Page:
The one relationship that does offer something more interesting is with his mother-in-law Mary (Kathy Bates). This as the two develop a great kind of anti-chemistry. I like that they are able to realize in their interactions between the two, not a dislike but rather just an indifference of two people who really didn't interact before much, now are connected in their mutual grief. Hoffman is great in these moments in the way he realizes Wilson's way of becoming even more physically withdrawn around her, as against creating that sense of the connection within the lack of connection. This until late in the film where it appears she's taken his memories of his wife including her last letter. This where we finally get a more cathartic release of emotions and Hoffman unsurprisingly delivers on the sheer intensity of the man's grief. This in showing the sudden rush of emotions of trying to reclaim the little he did have of her left. This until finally getting the letter and choosing to read it. Hoffman is legitimately outstanding in this scene in quietly reading each word and in that reflecting the heartbreak in every word. This though as she essentially tells him in the letter to move on, Hoffman wonderfully realizes every ounce of pain though with the sense of the very real love he shared for all the same. It's strong work from him, and though I won't hand wave it as a "of course it is", I will say in the end there was a certain detachment from me in viewing the film. This in the flaws of the film I felt kept Hoffman from being able to quite make the next step in terms of crafting a truly unforgettable portrait of grief. Although I won't call it a technical exercise on his own part, it felt that way by the particularly manufactured feeling elements of the screenplay. I can't criticize Hoffman himself, as he excels here, I only wish the material was fully able to support his own efforts.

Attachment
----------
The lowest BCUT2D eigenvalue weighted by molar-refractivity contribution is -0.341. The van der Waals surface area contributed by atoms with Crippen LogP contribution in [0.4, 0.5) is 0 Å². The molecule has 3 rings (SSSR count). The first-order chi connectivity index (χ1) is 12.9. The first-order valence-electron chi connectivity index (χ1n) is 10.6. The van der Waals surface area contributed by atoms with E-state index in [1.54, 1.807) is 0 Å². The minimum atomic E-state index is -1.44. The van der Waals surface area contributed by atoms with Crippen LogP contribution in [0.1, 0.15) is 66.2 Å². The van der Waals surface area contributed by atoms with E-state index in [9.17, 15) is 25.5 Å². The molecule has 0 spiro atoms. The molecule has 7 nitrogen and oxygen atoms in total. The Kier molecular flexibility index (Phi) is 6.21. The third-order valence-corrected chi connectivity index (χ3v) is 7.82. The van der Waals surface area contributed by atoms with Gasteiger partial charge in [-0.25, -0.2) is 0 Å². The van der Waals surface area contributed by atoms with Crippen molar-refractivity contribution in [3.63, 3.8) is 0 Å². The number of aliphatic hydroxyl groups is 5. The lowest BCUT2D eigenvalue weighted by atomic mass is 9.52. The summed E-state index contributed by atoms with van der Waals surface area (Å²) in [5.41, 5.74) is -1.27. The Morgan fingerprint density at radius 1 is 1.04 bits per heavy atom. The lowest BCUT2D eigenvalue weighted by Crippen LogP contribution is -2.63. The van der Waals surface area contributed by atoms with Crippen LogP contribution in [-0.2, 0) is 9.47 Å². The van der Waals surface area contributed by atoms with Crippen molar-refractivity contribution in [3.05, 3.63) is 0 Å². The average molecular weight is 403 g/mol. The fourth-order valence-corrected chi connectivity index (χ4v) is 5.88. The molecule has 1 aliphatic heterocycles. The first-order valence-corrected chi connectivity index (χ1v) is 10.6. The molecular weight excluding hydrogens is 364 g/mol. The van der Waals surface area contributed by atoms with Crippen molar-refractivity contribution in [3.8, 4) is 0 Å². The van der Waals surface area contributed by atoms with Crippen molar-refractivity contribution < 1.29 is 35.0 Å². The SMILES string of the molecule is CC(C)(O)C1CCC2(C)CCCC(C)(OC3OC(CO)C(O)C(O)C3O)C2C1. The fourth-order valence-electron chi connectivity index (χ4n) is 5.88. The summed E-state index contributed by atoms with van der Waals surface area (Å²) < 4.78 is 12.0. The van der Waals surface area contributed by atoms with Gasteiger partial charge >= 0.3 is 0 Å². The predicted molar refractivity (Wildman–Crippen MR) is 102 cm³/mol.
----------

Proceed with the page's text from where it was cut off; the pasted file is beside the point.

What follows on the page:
19 comments:

Calvin Law said...

I would respectively disagree, I thought there was a lot more going on in here than just the usual indie stuff (although I might just be projecting so who knows?) and an easy 5 for me. In particular that final letter reading left me very teary eyed.

Calvin Law said...

Having said that I was VERY worried when reading the opening lines that he’d be like a weak 4 or even 3.5 due to the film’s weaknesses for you, so I won’t complain. Thoughts and ratings for Bates and the Dude’s landlord?

Lucas Saavedra said...

Interesting that this is his only 4.5

Matt Mustin said...

Terrible film, good performance.

Matt Mustin said...

Kathy Bates is the only other good thing about it.

Mitchell Murray said...

I haven't seen this film/performance, but I know exactly what Louis means when he talks about indie films that give the genre a bad name. I've just seen too many movies that try to be "quirky" or "offbeat" merely for the sake of being "quirky" or "offbeat", when a more realist approach would've been exponentially better.